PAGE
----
As a rule, an infant sleeps a lot, but as he gets older he will develop a sleeping pattern. Regularity in his sleeping as well as in his eating and playing habits is most important. The baby who is fed his meals at the same hours is more likely to fall asleep at the same time than the baby whose routine is interrupted for one reason or another.
Gradually baby will stay awake a little longer at each feeding, and soon will discover the joys of sociability. Usually babies have their own "play hour"late in the afternoon; then they will create another in the morning. At 6 months, they may sleep 12 hours at night, and 3 to 5 hours during the day. By the time he is a year old, the average baby takes two comparatively short naps during the day, and sleeps a good 12 hours at night.
It is important to realize that babies vary in the amount of sleep they need. Your baby may be an energetic, sociable type who gets along fine on much less sleep than a more placid, dreamy type of child.
During the first year do not be concerned about how much sleep your baby gets. If his sleeping conditions are good, he will take as much sleep as he needs. If however, he appears to be irritable when not getting much sleep, or on the other hand if he seems to be drowsy and sleepy most of the time, your doctor may suggest a change in his feeding or improvement in the stimulation being provided.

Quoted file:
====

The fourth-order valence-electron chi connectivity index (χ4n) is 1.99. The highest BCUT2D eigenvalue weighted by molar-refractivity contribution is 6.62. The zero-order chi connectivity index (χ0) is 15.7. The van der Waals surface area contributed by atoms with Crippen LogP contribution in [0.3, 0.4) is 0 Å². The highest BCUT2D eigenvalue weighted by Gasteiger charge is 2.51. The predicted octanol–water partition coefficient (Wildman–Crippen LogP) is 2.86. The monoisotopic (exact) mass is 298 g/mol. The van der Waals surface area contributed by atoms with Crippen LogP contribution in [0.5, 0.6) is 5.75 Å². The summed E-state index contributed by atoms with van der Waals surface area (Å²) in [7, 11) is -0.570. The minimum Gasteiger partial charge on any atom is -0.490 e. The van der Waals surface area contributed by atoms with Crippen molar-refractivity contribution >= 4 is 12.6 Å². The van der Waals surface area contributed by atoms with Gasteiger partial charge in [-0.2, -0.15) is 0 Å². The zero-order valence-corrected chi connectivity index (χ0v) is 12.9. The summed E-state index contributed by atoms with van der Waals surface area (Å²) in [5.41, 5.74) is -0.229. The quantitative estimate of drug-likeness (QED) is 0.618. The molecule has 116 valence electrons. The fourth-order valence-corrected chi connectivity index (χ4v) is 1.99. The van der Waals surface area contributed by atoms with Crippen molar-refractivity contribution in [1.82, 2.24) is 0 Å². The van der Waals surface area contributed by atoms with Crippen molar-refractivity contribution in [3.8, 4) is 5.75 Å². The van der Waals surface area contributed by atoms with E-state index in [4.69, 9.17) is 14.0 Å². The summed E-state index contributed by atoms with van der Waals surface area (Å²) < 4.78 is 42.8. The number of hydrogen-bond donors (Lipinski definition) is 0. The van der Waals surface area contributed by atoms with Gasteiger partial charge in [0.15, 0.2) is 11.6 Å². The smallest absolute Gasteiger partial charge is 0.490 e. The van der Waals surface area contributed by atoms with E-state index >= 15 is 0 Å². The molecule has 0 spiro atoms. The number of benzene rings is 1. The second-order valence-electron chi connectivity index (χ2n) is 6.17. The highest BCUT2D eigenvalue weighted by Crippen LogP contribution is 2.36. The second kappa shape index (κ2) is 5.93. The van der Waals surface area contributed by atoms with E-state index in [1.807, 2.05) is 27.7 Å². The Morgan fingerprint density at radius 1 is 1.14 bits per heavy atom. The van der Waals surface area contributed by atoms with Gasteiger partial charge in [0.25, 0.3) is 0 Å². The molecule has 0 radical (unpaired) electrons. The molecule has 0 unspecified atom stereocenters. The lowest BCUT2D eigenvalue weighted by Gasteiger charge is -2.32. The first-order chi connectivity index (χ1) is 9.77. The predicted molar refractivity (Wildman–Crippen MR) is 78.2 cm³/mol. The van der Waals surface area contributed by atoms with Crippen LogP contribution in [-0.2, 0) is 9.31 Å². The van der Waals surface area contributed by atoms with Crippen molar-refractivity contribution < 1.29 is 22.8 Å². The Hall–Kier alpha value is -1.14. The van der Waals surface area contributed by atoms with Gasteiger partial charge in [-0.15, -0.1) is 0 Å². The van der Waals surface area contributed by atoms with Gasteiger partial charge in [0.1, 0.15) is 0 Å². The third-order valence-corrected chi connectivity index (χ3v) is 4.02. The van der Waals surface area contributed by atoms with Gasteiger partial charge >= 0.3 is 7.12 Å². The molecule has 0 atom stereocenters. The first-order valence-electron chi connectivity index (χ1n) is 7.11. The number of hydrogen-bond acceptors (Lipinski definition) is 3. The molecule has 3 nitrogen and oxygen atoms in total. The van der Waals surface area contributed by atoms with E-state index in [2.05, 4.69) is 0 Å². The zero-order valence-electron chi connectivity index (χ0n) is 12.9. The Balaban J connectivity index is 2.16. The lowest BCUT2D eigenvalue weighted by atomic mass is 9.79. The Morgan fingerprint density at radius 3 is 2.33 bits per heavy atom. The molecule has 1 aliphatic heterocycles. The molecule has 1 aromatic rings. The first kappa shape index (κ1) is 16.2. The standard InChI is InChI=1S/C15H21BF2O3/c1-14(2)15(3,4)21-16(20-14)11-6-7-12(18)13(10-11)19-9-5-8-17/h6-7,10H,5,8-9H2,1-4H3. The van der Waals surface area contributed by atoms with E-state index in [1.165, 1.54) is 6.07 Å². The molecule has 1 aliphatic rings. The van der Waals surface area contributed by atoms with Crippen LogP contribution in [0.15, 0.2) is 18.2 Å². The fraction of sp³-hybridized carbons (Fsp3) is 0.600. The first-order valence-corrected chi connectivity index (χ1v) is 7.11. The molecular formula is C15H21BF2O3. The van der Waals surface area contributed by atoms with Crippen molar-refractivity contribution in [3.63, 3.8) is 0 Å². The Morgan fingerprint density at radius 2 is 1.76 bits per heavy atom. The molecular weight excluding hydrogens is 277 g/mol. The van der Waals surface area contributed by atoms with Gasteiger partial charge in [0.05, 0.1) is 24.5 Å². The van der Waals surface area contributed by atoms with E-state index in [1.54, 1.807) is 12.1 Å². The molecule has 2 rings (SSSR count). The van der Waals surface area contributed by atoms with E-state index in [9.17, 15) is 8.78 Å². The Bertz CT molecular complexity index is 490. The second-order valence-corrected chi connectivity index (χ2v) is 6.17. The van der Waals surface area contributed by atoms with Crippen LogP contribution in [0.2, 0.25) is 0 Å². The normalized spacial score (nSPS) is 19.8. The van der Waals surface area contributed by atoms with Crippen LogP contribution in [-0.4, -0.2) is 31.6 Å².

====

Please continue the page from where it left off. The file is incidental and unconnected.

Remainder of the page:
Never give the baby medicine to make him sleep. Provide him with good sleeping conditions including a comfortable room temperature of 21 - 22 C (69.8 - 71.6 F) especially for the first few weeks. As he becomes older, the room may be cooler, provided he is sleeping and well covered. Do not excite him before going to bed. If you hear him talking to himself and wiggling around after you put him down, do not worry; he has just decided to play a little longer, and will go to sleep in due time. One should avoid the tendency to allow an infant to get over stimulated and over fatigued, thereby exhausted before he gets a chance to go to sleep.